The Village Green

A blog about how Canadians can achieve energy independence by powering down and then powering up the right way.

In her signature work, the Death and Life of Great American Cities, Jane Jacobs proposed that new ideas need old buildings. To Jacobs, new buildings, with all their attendant expenses related to construction or renovations entailed cost structures – passed on as rent to tenants – that could only be met by established enterprises, highly subsidized undertakings or routinized, standardized and high-volume chain stores.  

Old, plain, low-value and even run-down buildings  on the other hand supported the enterprise of idea creation and innovation. Low rent enables experimentation and the thinking out of ideas for enterprises not fully formed. Really new ideas depend on trial, error and experimentation that is not conducive to a high-overhead economy. 

I saw a fabulous example of this a couple of weeks ago when my business partner and I were invited down to rural Pennsylvania by state officials.  

Once the source of the highest quality anthracite coal in America, this de-industrialized part of the state saw its remaining industry leave in the 1980s or decimated by the globalization of the 1990s. The town of Mount Carmel, now home to just over 6,000, once housed 30,000.  The textile mills went south and then they went overseas and they never came back.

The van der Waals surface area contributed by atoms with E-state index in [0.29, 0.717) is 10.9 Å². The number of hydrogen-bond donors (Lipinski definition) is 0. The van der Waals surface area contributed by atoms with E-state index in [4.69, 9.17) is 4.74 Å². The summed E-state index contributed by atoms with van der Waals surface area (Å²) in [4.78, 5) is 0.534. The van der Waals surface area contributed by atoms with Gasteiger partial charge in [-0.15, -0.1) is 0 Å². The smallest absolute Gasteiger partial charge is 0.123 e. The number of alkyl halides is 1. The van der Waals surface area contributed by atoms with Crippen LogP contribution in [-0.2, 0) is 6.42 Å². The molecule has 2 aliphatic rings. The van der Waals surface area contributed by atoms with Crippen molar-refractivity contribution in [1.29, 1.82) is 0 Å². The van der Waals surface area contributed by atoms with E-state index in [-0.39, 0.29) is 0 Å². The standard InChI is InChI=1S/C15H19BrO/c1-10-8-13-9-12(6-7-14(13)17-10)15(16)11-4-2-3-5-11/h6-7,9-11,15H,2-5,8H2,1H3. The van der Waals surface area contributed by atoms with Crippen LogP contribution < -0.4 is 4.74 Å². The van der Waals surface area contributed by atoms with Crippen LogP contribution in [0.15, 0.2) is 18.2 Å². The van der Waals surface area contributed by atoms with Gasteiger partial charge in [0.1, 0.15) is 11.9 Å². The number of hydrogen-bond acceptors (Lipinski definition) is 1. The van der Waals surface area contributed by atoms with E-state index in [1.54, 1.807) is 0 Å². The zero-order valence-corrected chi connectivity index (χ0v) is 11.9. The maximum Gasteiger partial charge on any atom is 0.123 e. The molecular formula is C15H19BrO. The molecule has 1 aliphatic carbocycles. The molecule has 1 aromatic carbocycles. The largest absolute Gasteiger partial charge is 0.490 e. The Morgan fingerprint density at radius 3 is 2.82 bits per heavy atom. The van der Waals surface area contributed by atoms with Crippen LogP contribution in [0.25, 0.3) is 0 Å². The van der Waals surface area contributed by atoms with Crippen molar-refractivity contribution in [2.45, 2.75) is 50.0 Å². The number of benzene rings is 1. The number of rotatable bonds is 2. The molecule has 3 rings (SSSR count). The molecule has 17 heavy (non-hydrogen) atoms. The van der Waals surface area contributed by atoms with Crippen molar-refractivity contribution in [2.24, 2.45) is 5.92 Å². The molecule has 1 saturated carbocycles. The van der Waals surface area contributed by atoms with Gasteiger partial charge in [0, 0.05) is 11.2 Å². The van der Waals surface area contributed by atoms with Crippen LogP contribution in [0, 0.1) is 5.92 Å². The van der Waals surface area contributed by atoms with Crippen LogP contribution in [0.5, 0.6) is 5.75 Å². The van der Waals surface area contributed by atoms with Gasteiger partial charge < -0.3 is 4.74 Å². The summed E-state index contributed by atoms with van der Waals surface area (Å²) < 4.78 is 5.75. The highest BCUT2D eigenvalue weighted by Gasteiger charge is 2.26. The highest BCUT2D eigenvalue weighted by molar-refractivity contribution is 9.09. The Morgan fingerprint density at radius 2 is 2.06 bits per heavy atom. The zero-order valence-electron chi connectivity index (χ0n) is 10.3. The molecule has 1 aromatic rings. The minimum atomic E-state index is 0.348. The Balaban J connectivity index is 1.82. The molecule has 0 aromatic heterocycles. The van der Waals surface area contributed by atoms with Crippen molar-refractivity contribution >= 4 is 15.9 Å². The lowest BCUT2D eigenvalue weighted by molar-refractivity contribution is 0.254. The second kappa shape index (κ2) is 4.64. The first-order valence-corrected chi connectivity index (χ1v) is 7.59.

You could tell this was once a prosperous place from the boarded up and vacant buildings, as beautiful as anything in Toronto’s Riverdale or Corktown neighbourhoods. Vintage turn-of-the-20th-century design; modest, functional, human-scaled, incredibly well-conceived by people who actually cared about where they lived and the quality of their enterprises.  

According to the officials with whom we met, there are 900 abandoned buildings in the township – homes, factories, main street stores and walk-up apartments. Their plan to revitalize the area and turn it into a sustainability hub is both inspired and imminently practical.  

Partnering with the engineering faculty of a local university, they intend on using the derelict buildings and streets as a living laboratory, teaching engineering students to rebuild homes and whole neighbourhoods, all retrofitted for energy efficiency. Once retrofitted, the houses will be used as living spaces for future engineering students on co-op work terms. As they become upgraded, retrofitted and sold, the local tax base can be rehabilitated.

As the plan unfolds, eventually supporting industries and services will emerge. The small assembler of electronic components we visited could begin assembling smart-meters, LED lighting components or some other building efficiency system. A largely vacant 60,000 square foot factory could be retrofitted as an incubator and house the heat pump and cladding system manufacturers we will need. 

Old buildings, new ideas and an entire region waiting to be re-imagined. 

July 2009 

Gabriel Draven